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The lion gate of The Hattusa (nejdetduzen /Adobe Stock)

The Royal Bloodline Of The Hittite Empire

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Tainted by regicide, usurped, regained, inspired by gods and goddesses and even cursed, the royal bloodline of the Bronze Age Hittites flowed through the plains of Anatolia, as the kings expanded and contracted the borders of their mighty empire. By 2200 BC Indo-European tribes moved into Anatolia (Turkey) by crossing the Caucasus Mountains and by way of the Black Sea. The land was inhabited by the Hatti and the newcomers – later called the Hittites – adopted many place names of the Hatti language and incorporated Hatti gods into their religion. Besides names and gods, the Hittites also seized the city states and kingdoms of the Hatti. By 1950 BC Assyrians had also established trade colonies ( kārum) in the region. It is from the written sources, that archaeologists have pieced together the history of the Hittites. The heart of the Assyrian trade colonies was Neša / Kanesh / Kǘltepe, situated in central Anatolia, where the story of the bloodline begins.

The regions of the Hittite Empire. Halpa is Aleppo. (CC BY-SA 3.0)

The regions of the Hittite Empire. Halpa is Aleppo. ( CC BY-SA 3.0 )

Laying the Groundwork: Conquering The Hatti’s (18th or 17th Century BC)

The Bronze Age King Pithana of Kussara conquered the city Neša (Kǘltepe, close to modern Kayseri) and this city became the initial seat of what later developed into the Hittite empire. Kussara faded into history and its archaeological remains are yet to be confirmed to be close to modern Divrigi. A document discovered in Hattusa (Bogazkōy) details the wars and victories of Anitta, son of Pithana, King of Kussara. King Pithana is said to have conquered the city of Neša (Kǘltepe) in a night, captured its king and the document takes pains to mention that the civilians were unharmed.  After King Pithana’s demise, the city Neša revolted against the Hittite overlords. (This was known as a city of revolt, as during the reign of the great Akkadian Naram-Sin (circa 2254–2218 BC) King Zipani of Neša, then called Kaneš, conspired with 17 local city-kings to rise in revolt.)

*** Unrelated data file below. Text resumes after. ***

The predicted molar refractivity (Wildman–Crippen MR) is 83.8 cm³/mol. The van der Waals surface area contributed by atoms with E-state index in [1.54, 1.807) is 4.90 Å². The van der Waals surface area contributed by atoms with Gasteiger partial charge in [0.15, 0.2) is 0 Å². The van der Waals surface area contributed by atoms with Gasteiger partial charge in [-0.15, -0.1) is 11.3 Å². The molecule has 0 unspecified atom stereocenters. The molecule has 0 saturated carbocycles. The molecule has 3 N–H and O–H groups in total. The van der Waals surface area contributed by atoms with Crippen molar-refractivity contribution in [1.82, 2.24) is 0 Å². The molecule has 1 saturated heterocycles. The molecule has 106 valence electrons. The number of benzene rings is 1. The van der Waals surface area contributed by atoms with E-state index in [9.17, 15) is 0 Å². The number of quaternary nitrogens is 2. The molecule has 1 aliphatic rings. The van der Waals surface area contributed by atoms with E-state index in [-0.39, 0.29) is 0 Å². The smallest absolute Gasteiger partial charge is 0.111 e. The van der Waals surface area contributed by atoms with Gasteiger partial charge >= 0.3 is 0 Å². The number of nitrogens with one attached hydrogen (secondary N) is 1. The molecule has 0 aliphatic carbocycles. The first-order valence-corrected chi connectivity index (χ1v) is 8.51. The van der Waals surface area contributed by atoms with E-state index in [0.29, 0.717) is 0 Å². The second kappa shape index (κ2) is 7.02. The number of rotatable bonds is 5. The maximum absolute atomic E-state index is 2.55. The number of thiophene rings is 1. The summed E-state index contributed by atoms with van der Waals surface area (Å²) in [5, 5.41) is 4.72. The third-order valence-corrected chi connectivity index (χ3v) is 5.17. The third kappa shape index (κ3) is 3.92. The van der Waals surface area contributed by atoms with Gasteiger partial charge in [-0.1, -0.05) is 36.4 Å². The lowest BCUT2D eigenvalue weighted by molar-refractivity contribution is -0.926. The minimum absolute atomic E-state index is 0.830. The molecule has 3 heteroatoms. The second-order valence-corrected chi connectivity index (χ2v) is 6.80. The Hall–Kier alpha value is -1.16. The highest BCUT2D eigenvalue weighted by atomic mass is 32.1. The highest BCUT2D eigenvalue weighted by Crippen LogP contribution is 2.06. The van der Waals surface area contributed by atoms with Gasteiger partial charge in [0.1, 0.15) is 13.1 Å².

Bronze dagger of King Anitta found at Kǘltepe (Klaus-Peter Simon /CC BY-SA 3.0)

Bronze dagger of King Anitta found at Kǘltepe ( Klaus-Peter Simon  /CC BY-SA 3.0 )

King Anitta, (ca. 1740-1725 BC middle chronology) son and heir of Pithana, supressed the revolt and made Kaneš / Neša his capital.  King Anitta expanded his territory westwards and invaded Zalpuwa (also as yet undiscovered) captured its king Huzziya, and recovered the Šiuš idol (called Siusummi in the Anitta Text ) that was stolen by the king of Zalpuwa, Uhna from Neša.

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Dr Micki Pistorius has an Honours Degree in Biblical Archaeology

Top Image : The lion gate of The Hattusa ( nejdetduzen / Adobe Stock )

By: Micki Pistorius

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